Throughout the years, Africana has continuously remained an incredible well of inspiration for the fashion industry, at times with great results but all to often with a -shall we say- redundant range of stereotypes. In the past 20 years alone, an impressive number of fashion houses have thrived on this fruitfully. Still very few brands are actually able to address the difficult paradox of combining exclusivity and availability in order to appeal to many while appearing to be right for only a special few.
Obviously the journey that leads a designer label to the antipode of mass market production is not necessarily the same that brings it closer to the archetype of an authentic luxury brand. In this modern day & age, the very notion of luxury often means no more or no less, depending on your side of the spectrum than abiding by the unwavering diktats of “prestige” conglomerates.
Sold at increasingly higher prices, products aim to reinforce a brand’s capacity to further capitalise on the illusion of luxury itself rather than upholding the high quality standards implied by their monetary value. For the corporate goliaths of mass consumerism, the prospects of harvesting incommensurable profits seems indeed worth all the sacrifices, even if it means blurring further the borders that separate substantiated ethos based on heritage and tradition or plain right faking them.
So at this present stage, it is up to “Cheetahs” to take matters into their own hands. Individuals like Nduka Obaigbena (publisher of Nigerian Arise Magazine and funder of Lagos Fashion Week), should be saluted for their courageous purpose to reinstating Africa’s rightful position on the fashion map. Having shown her latest collection this past March 2012 at the Arise Magazine Fashion Week in Lagos, Buki Akib shared this reflection.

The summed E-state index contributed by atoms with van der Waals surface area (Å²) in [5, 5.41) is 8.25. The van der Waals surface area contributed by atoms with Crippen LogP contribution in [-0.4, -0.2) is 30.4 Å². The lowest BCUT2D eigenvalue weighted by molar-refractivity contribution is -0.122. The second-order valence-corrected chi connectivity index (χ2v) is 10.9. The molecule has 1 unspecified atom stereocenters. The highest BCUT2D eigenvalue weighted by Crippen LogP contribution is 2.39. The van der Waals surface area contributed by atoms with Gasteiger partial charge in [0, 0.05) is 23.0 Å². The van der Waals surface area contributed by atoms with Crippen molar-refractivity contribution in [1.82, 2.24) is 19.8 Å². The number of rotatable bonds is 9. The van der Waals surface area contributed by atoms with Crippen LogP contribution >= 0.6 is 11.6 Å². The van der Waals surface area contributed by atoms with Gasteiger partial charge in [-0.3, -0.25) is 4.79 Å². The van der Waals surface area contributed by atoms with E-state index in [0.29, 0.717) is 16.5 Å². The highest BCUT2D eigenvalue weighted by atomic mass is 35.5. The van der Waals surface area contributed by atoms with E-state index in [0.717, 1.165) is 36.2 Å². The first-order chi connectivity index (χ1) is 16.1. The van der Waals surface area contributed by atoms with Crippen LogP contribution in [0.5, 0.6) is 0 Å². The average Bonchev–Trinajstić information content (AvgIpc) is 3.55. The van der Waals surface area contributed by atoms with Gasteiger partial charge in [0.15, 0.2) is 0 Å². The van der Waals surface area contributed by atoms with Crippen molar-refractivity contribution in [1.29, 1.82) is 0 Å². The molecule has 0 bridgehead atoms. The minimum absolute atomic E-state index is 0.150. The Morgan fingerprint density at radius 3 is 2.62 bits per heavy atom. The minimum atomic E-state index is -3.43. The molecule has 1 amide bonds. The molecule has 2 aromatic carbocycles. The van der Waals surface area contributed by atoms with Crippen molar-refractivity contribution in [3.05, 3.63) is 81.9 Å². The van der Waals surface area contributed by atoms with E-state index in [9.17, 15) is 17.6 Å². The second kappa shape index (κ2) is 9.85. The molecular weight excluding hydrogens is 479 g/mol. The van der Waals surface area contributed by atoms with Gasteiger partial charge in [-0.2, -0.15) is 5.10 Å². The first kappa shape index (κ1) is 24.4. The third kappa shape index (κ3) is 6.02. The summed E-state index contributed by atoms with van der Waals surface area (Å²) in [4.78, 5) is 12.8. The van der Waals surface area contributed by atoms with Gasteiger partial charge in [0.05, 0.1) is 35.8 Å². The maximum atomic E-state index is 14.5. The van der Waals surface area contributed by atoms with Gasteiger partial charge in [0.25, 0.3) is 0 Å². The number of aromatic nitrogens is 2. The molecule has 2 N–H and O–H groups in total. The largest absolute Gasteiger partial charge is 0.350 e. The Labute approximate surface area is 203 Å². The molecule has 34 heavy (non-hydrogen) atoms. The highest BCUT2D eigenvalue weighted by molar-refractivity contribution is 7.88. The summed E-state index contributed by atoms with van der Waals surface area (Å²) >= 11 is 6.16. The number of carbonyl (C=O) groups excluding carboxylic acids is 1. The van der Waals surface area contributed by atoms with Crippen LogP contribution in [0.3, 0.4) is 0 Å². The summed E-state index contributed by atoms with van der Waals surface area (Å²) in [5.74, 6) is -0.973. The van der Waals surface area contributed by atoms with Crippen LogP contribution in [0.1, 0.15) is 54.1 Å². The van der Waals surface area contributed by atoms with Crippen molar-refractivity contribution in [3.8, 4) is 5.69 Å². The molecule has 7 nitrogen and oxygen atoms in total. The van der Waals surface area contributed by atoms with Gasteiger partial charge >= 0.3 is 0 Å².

Being an African designer should simply be about where you’re from. Anyone can copy African design, but hopefully platforms like this will show the industry that African designers can fit in internationally without having to be a separate entity.
BUKI AKIB | A|W 2012 Collection | Arise Magazine Fashion Week
At a time where people look more and more towards synthetic values, the work by designers such as Buki Akib is a resounding slap in the face of mass consumerism. More so, it represents a beacon of hope for a new generation of designers and artists from Africa and the world over, aspiring to breakthrough the overpowering supremacy of big conglomerates in order to get a seat at the table of capital expansion.
Written by Joyce Bidouzo-Coudray.
As a pluridisciplinary artist, Buki Akib has just begun a residency in Frankfurt at the Weltkuturen Museum. Taking part in an exhibition entitled Trading Styles – The Global Streets which aims to initiate a unique dialogue between fashion and world cultures. Opening on 7th of November 2012.
The “GENTLEMAN” collection will be available at 123 Store, Bethnal Green Road, E2, London from this autumn.
The “WIVES” collection is available at Darkroom, 52 Lamb’s Conduit Street, WC1N 3LL, London and soon on Buki Akib new online store!
For more insight, visit | bukiakib.com
Images courtesy of Buki Akib and Darkroom London.